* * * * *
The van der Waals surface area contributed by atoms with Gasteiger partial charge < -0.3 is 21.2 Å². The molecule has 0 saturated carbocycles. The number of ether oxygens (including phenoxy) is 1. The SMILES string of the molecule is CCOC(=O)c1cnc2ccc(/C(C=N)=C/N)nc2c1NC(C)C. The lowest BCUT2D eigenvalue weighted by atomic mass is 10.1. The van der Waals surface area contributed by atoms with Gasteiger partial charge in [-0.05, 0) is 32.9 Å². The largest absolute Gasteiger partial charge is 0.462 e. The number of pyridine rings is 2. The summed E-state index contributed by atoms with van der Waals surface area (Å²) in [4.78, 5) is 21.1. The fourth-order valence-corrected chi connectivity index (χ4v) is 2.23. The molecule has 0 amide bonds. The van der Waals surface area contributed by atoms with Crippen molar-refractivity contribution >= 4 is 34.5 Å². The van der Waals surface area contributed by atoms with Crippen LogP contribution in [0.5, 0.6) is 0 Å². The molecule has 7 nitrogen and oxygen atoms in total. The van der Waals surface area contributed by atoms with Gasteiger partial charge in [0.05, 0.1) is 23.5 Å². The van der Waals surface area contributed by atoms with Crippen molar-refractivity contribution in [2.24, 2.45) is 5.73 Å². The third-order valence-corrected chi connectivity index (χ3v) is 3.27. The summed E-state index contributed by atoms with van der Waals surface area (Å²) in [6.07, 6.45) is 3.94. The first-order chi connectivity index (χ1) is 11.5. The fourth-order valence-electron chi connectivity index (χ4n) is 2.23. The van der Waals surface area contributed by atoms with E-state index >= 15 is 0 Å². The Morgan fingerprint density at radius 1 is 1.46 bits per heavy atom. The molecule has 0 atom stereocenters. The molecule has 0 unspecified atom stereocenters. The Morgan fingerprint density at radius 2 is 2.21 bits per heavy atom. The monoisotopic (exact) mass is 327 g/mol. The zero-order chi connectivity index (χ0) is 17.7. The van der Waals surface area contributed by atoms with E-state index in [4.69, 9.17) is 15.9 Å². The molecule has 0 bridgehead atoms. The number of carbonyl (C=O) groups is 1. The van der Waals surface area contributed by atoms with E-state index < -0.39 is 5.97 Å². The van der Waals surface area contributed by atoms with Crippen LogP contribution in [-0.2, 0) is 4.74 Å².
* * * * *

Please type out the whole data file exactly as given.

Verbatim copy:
The van der Waals surface area contributed by atoms with Gasteiger partial charge < -0.3 is 21.2 Å². The molecule has 0 saturated carbocycles. The number of ether oxygens (including phenoxy) is 1. The SMILES string of the molecule is CCOC(=O)c1cnc2ccc(/C(C=N)=C/N)nc2c1NC(C)C. The lowest BCUT2D eigenvalue weighted by atomic mass is 10.1. The van der Waals surface area contributed by atoms with Gasteiger partial charge in [-0.05, 0) is 32.9 Å². The largest absolute Gasteiger partial charge is 0.462 e. The number of pyridine rings is 2. The summed E-state index contributed by atoms with van der Waals surface area (Å²) in [4.78, 5) is 21.1. The fourth-order valence-corrected chi connectivity index (χ4v) is 2.23. The molecule has 0 amide bonds. The van der Waals surface area contributed by atoms with Crippen molar-refractivity contribution >= 4 is 34.5 Å². The van der Waals surface area contributed by atoms with Crippen LogP contribution in [0.5, 0.6) is 0 Å². The molecule has 7 nitrogen and oxygen atoms in total. The van der Waals surface area contributed by atoms with Gasteiger partial charge in [0.05, 0.1) is 23.5 Å². The van der Waals surface area contributed by atoms with Crippen molar-refractivity contribution in [2.24, 2.45) is 5.73 Å². The third-order valence-corrected chi connectivity index (χ3v) is 3.27. The summed E-state index contributed by atoms with van der Waals surface area (Å²) in [6.07, 6.45) is 3.94. The first-order chi connectivity index (χ1) is 11.5. The fourth-order valence-electron chi connectivity index (χ4n) is 2.23. The van der Waals surface area contributed by atoms with E-state index >= 15 is 0 Å². The Morgan fingerprint density at radius 1 is 1.46 bits per heavy atom. The molecule has 0 atom stereocenters. The molecule has 0 unspecified atom stereocenters. The Morgan fingerprint density at radius 2 is 2.21 bits per heavy atom. The monoisotopic (exact) mass is 327 g/mol. The zero-order chi connectivity index (χ0) is 17.7. The van der Waals surface area contributed by atoms with E-state index in [4.69, 9.17) is 15.9 Å². The molecule has 0 bridgehead atoms. The number of carbonyl (C=O) groups is 1. The van der Waals surface area contributed by atoms with E-state index < -0.39 is 5.97 Å². The van der Waals surface area contributed by atoms with Crippen LogP contribution in [-0.2, 0) is 4.74 Å².